|Scientific Name:||Nyctiellus lepidus|
|Species Authority:||(Gervais, 1837)|
Natalus lepidus (Gervais, 1837)
|Taxonomic Notes:||Previously, Nyctiellus was treated as a subgenus under Natalus.|
|Red List Category & Criteria:||Least Concern ver 3.1|
|Assessor(s):||Davalos, L. & Mancina, C.|
This species is listed as Least Concern in view of its wide distribution, and its ability to form large colonies in very small caves or cave-like habitats and to forage over open pasture and secondary scrub suggest that it is a resilient species, unlikely to be threatened as long as its roost sites are left undisturbed. Because of that, it is unlikely to be declining at nearly the rate required to qualify for listing in a threatened category.
|Previously published Red List assessments:|
|Range Description:||This species is known from Cuba, and Bahamas Islands (Simmons 2005, Tejedor 2011). The only known extirpated population of N. lepidus is from Andros, Bahamas, and New Providence (Morgan 1989, Tejedor 2011).|
|Range Map:||Click here to open the map viewer and explore range.|
|Population:||This is an abundant species (Tejedor 2011). They roost in small to large colonies, which may be sexually segregated while young are developing into maternity roosts and male roosts (Thompson 2004).|
|Current Population Trend:||Unknown|
|Habitat and Ecology:||This species is poorly known. It feeds on insects; common food items in Cuba include leafhoppers (Cicadellidae and Fulgoridae), flies (Muscidae), termites (Nasutitermes sp.) plus moths (Lepidoptera) and hymenopterans (Silva-Taboada 1979). Gervais's funnel-eared bats live in forested tropical lowlands and foothills; it is found from xeric (Long Island, the Bahamas) to mesic habitats (Guanayara, Cuba) including scrub, semideciduous, and evergreen forest vegetations (Tejedor 2011). They typically roost in large colonies in warm, humid mines or deep caves (Thompson 2004). The mating system of N. lepidus is not known. They are thought to be monoestrous, with the breeding season occurring in December and January. They have one large young at a time after an 8 to 10 month gestation period. There seems to be an extended embryonic development and the young are relatively large when born, weighing almost 50% of the mother's weight at birth (Thompson 2004). In Cuba roosts in hot caves widely distributed throughout the island; within roosting groups, individuals hang widely spaced and are generally quiet, allowing human observers to approach closely (Silva-Taboada 1979).|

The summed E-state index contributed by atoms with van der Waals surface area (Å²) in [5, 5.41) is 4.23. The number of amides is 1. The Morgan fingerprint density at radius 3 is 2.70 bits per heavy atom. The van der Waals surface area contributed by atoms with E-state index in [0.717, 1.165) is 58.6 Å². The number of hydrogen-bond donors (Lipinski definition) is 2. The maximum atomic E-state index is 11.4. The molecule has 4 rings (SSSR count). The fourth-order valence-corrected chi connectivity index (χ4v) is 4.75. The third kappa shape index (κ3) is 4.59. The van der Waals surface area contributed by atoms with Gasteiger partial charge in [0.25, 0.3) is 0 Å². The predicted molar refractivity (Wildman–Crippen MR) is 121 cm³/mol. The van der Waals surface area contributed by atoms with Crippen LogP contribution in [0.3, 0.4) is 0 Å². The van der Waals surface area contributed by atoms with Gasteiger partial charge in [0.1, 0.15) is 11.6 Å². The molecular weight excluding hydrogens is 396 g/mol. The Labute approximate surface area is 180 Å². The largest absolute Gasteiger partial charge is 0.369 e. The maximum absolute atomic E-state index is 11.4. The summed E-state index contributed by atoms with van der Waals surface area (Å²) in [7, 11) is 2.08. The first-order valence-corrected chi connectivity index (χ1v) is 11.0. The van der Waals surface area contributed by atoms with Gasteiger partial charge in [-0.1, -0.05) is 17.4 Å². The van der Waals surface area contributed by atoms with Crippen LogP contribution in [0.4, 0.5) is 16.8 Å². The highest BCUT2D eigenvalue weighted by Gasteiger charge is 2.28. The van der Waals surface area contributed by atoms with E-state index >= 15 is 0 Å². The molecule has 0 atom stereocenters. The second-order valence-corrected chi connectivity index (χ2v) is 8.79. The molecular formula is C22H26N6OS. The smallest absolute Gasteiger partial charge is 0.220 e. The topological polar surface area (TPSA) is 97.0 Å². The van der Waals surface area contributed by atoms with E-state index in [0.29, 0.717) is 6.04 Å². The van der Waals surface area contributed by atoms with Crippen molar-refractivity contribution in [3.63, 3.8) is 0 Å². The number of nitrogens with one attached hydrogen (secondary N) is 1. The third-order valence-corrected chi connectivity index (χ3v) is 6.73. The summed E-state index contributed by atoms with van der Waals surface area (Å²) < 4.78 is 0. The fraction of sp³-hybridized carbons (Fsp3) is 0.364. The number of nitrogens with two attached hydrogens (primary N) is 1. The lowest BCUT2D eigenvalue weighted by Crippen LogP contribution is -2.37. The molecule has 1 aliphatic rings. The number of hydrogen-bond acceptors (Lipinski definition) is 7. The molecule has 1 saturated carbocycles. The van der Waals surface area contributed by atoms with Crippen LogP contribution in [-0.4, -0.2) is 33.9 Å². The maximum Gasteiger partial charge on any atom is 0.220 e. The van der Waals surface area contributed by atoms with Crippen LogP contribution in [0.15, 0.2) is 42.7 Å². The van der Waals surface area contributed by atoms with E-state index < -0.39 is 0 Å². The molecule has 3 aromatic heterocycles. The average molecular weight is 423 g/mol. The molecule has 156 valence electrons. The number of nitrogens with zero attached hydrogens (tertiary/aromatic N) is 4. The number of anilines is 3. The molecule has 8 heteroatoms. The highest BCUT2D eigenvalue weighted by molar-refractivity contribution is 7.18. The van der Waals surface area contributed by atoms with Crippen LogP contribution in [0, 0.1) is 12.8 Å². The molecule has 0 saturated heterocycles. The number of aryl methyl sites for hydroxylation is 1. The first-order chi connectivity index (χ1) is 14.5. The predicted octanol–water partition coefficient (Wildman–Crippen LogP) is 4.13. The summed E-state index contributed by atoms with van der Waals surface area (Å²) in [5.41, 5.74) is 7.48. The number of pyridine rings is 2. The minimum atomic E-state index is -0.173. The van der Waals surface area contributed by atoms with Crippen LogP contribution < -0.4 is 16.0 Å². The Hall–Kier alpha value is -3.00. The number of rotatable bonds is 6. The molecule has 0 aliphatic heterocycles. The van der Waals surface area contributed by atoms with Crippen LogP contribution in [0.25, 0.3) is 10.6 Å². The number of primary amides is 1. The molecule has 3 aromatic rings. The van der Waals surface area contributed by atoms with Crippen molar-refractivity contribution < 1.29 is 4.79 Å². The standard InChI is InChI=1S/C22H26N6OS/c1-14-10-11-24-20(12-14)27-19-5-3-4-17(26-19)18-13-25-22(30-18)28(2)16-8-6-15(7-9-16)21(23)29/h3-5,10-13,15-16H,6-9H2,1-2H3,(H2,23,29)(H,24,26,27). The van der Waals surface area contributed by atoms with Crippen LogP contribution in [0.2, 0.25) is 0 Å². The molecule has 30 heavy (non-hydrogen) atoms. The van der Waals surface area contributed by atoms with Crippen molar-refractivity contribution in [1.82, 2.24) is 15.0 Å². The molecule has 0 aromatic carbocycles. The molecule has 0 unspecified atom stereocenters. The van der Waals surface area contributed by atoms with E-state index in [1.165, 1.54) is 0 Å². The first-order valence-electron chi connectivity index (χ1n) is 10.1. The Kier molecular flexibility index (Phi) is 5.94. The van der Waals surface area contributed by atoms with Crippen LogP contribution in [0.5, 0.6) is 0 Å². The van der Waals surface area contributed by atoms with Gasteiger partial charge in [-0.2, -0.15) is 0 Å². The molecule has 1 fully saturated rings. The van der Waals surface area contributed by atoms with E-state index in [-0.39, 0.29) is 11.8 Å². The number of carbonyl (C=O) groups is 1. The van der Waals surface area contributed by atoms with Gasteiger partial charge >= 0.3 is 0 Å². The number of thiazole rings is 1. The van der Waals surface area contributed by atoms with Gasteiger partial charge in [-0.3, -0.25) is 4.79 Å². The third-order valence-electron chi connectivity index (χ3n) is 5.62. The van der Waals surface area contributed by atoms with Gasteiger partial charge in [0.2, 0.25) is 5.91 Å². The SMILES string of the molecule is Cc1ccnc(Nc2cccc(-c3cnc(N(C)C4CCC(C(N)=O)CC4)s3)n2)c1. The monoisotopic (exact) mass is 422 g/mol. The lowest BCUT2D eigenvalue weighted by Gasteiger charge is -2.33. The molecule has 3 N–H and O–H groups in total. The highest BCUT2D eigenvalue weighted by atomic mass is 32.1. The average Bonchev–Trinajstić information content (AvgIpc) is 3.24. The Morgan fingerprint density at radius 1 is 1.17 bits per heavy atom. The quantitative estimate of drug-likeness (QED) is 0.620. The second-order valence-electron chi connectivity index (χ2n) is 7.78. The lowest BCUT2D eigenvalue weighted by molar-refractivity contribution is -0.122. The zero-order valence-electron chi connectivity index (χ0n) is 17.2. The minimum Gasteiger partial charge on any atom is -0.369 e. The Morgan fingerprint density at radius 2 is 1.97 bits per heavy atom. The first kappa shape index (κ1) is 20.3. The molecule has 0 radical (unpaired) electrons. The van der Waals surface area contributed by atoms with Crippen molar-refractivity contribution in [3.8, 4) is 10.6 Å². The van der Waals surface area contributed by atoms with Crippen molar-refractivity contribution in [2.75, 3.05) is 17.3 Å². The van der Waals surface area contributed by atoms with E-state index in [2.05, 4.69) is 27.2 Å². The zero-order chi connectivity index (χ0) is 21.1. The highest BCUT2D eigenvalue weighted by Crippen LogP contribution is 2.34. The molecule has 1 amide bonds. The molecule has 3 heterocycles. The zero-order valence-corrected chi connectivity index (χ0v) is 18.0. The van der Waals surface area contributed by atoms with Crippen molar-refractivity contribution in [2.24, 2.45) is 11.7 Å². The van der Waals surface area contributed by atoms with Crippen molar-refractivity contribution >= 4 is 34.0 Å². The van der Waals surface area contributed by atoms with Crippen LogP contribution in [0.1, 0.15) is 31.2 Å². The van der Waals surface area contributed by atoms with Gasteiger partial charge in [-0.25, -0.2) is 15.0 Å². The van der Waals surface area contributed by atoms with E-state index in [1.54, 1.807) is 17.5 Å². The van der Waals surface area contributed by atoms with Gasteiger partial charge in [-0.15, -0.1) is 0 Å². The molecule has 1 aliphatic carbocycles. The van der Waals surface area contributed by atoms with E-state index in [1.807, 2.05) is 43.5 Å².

|Major Threat(s):||This bat uses caves as roosting sites, and has very specific requirements (Silva-Taboada 1979). Therefore, their colonies van be affected by mining and tourism activities near or inside these caves.|
|Conservation Actions:||The most reasonable strategy at this point would be to increase protection of caves.|
IUCN. 2016. The IUCN Red List of Threatened Species. Version 2016-3. Available at: www.iucnredlist.org. (Accessed: 07 December 2016).
Morgan, G.S. 1989. Fossil Chiroptera and Rodentia from the Bahamas, and the historical biogeography of the Bahamian mammal fauna. In: C.A. Woods (ed.), Biogeography of the West Indies: in Past, present, and future, pp. 685-740. Sandhill Crane Press, Gainesville, Florida, USA.
Nowak, R.M. 1999. Walker's Mammals of the World. The Johns Hopkins University Press, Baltimore, USA and London, UK.
Silva-Taboada, G. 1979. Los murcielagos de Cuba. Editorial Academia.
Simmons, N.B. 2005. Order Chiroptera. In: D.E. Wilson and D.M. Reeder (eds), Mammal Species of the World, pp. 312-529. The Johns Hopkins University Press, Baltimore, MD, USA.
Tejedor, A. 2011. Systematics of funnel-eared bats (Chiroptera: Natalidae). Bulletin of the American Museum of Natural History 353: 1-140.
Thompson, J. 2004. Nyctiellus lepidus. Available at: http://animaldiversity.ummz.umich.edu/site/accounts/information/Nyctiellus_lepidus.html. (Accessed: May 10).
|Citation:||Davalos, L. & Mancina, C. 2016. Nyctiellus lepidus. The IUCN Red List of Threatened Species 2016: e.T14358A22040604.Downloaded on 19 January 2017.|
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